Skip navigation
Annenberg School of Communication and Journalism University of Southern California
Southern California

Cal State University Faculty Members Protest For Salary Increase

CSU employees are calling for a five percent salary increase. 

Watch Audio Slideshow here. 

The California Budget Crisis had unforgiving financial effects on California State University professors everywhere. Although Los Angeles County is beginning to recover from fiscal restraints experienced during the budget crisis and 2008 recession, CSU professors are wondering when their pocketbooks will do the same. 

Joshua Yang has worked as an associate professor at Cal State Fullerton for the past six years. He supports a family of five on his single income and worries about his financial trajectory with the proposed two percent salary increase proposed by the CSU Board of Trustees

“I don't really have enough to save both for my wife and I's retirement, as well as for my kid's college and to be able to provide them the opportunities that they need to really maximize their potential as kids,” Yang says. 

CFA president, Jennifer Eagan, leads the protest. (Scott Cook / Annenberg Media)
CFA president, Jennifer Eagan, leads the protest. (Scott Cook / Annenberg Media)

Yang is one of over 1,000 professors, students and supporters who rallied in downtown Long Beach to push for a five percent salary increase today. 

Protesters gathered a mile and a half away from the CSU Chancellor’s office where the Board of Trustees heard from community members and discussed the proposed salary increase.  

“The experience of the faculty really relates to the student's experience,” Jennifer Eagan, President of the California Faculty Association says. “Our working conditions are the student's learning conditions. When faculty are underpaid, they need to look for extra work, they might be looking for other jobs and that just means the students are missing out on the experience the faculty desperately want to give them.”

The California Faculty Association (CFA) is a union that represents over 26,000 CSU faculty members. The Board of trustees has already offered CSU faculty a two percent salary increase, but the CFA is determined for five and Eagan says they will not back down until this is met. 

Protesters gather outside of the CSU Chancellor's Office. (Scott Cook / Annenberg Media)
Protesters gather outside of the CSU Chancellor's Office. (Scott Cook / Annenberg Media)

This rally follows a recent vote, in which 94% of CSU faculty said they would be in favor of a strike if salary negotiations with the CSU Board failed to result in a fair deal.

Emilee Ramirez, a history major at CSU San Marcos, protested in support of her educators.

“I’ve had multiple adjunct professors who have to leave campus early, or don’t have the office hours or time needed for our classes because they have classes on two or three other campuses,” Ramirez says. “Them not getting paid is directly affecting our education.”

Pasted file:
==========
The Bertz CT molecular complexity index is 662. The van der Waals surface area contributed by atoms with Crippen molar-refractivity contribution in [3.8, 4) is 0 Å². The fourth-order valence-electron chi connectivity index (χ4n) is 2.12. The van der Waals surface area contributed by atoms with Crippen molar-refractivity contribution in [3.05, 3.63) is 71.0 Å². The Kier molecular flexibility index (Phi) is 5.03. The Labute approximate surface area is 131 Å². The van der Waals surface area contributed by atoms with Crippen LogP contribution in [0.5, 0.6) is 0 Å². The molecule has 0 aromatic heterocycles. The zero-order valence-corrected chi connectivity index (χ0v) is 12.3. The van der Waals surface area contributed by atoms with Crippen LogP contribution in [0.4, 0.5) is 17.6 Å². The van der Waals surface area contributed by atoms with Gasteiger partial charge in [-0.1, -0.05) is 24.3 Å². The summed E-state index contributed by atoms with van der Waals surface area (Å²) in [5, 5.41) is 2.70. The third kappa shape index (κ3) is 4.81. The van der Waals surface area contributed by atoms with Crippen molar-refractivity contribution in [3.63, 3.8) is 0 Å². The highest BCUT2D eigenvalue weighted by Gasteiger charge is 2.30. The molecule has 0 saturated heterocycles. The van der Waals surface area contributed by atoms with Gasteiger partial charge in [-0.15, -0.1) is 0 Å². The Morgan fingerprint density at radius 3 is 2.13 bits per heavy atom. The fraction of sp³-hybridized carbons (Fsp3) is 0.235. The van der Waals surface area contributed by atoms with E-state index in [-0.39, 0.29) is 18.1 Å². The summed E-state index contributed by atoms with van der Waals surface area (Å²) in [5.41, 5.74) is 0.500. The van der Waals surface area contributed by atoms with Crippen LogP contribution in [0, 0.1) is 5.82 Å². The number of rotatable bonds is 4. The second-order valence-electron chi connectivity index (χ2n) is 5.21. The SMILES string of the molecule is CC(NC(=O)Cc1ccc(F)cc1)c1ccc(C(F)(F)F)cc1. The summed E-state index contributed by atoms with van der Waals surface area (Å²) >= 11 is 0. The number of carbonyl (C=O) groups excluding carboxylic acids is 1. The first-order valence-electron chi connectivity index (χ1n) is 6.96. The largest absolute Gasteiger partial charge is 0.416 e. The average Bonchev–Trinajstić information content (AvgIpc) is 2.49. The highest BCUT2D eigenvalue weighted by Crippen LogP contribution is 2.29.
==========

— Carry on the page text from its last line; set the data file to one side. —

Due to the high cost of living statewide, many CSU professors are forced to live with roommates, several are on public assistance or they must take on extra jobs to cover living expenses. 

“The cost of living is really high in L.A. and in Orange County where I live,” Yang says. “There are a lot of professors who can't even buy a house they're just renting.”

The CSU Board of Trustees says it remains committed to the collective bargaining process and reaching a negotiated agreement with the CFA. 

However, no board members were available for comment at the time of this report.

The CFA is prepared to strike unless they receive their five percent salary increase—something they are planning for next year if negotiations are not fulfilled. 

“[A salary increase] would be a sign that our work is being honored and respected,” Eagan says. “And also, that as the recession in California becomes a memory and we're getting back on our feet, that the faculty of the CSU will be able to get back on their feet too.”  

Click here to see a map of all the Cal State Universities.


LB police estimated the crowd at 350, not 1000. Fact check.

94 percent of faculty did not vote yes. That percentage is the number of yes votes from the total number of votes cast, which could be dramatically lower. CFA refuses to tell the media how many faculty members voted, so it's likely that far less people voted.

Leave a comment

We've Moved!

By Sam Bergum
01/21/16 | 11:09 a.m. PST

Visit us at!

USC Basketball Knocks Off Rival UCLA 89- 75

By Scott Cook
01/14/16 | 12:05 a.m. PST

USC defeats UCLA with stellar play from their Freshmen. 

Holiday Bowl - USC vs Wisconsin Post-Game Press Conference

Su'a Cravens: "It's the players that need to step up"

Darreus Rogers: "It comes down to the players"

Trojans Fall to Wisconsin in the Holiday Bowl 23-21

We detected that you might be on a mobile device such as an iPad or iPhone. Sorry, at this time the video box is only visible on desktop computers.